Whether riding or volunteering, Carol Saive has been a part of Bike to Beat Cancer every year

Cancer survivor first signed up to volunteer as a way to give back and help.

Carol Saive has been a part of Bike to Beat Cancer every year — three times as a rider and the rest as a volunteer. Now a 16-year cancer survivor, Carol first signed up to volunteer as a way to give back and help. Carol is one of the Bike to Beat Cancer’s most dedicated volunteers and kept her streak of helping even while recovering from knee surgery one year.

Carol’s favorite part of Bike to Beat Cancer is the opening ceremony.

“I get emotional every time,” Carol said of watching people from 5-year-old kids to riders in their 70s take off of on their bikes.

“I’ve got be able to do this ride,” she thought to herself when watching the riders one year.

In 2014, Carol registered to ride 35 miles in Bike to Beat Cancer for her first ride. She asked her sister, an experienced rider, to ride with her. While Carol did not heed the advice of her sister to train before the ride, she made it through the “toughest 35 miles” she’s ever ridden.

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One of the most special moments of all Carol’s Bike to Beat Cancer experiences came that same year when she crossed the finish line with her sister by her side.

“As I crossed the finish line, I was thinking about our dad and how much I miss our dad. It was so emotional for the both of us,” Carol said, recalling her father’s experience with cancer and his death a few years earlier.

Riding isn’t the only way to get involved

Whether as a rider or volunteer, Carol is personally driven to support Bike to Beat Cancer and fulfill Norton Cancer Institute’s mission to end cancer. Besides having her own cancer journey, Carol saw her parents’ battle firsthand. Her father was diagnosed with bone, prostate and bladder cancer and passed away in 2011. Her mother passed away in 2019 after a lengthy illness with leukemia.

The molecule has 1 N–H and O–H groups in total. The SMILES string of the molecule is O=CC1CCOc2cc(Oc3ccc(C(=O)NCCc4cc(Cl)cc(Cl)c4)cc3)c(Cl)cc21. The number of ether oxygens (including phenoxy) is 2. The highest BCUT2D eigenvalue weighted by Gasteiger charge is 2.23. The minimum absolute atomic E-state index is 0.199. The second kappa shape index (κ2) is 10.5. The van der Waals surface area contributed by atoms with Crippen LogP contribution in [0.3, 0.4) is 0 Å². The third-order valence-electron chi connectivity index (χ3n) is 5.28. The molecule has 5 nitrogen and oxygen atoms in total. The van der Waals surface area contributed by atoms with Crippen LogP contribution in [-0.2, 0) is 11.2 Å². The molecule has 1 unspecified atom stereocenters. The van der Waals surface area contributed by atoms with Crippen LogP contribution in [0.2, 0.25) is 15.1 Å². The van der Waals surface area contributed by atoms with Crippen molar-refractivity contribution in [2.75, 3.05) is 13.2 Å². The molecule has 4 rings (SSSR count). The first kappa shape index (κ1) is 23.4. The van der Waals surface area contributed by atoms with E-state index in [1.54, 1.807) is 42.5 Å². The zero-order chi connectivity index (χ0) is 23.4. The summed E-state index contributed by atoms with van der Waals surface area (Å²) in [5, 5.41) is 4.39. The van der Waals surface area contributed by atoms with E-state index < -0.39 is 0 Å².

“As I took both my parents to treatments and watched them suffer their last few weeks, I realized I never knew how bad cancer could be. So when I’m riding, I feel like it’s the least I can do for them. They went through so much more than I am going through.”

Carol encourages anyone thinking about participating in Bike to Beat Cancer to get involved. She advises a new rider to train and pick the route that will work for them. Bike to Beat Cancer’s pit stops and everyone cheering are great supports to Carol and all riders.

As for the fundraising that comes with riding, Carol said, “Be genuine in sharing why you are riding and ask for any amount — whether it is $5 or $10. Every bit helps and adds up.”

If riding is not your thing, Carol encourages people to volunteer and join in the fun.

“I love the atmosphere at Bike to Beat Cancer. Everyone is excited to ride and just to be there,” Carol said. “There’s this amazing camaraderie with the riders and volunteers. You can’t describe it. You just have to experience it.”

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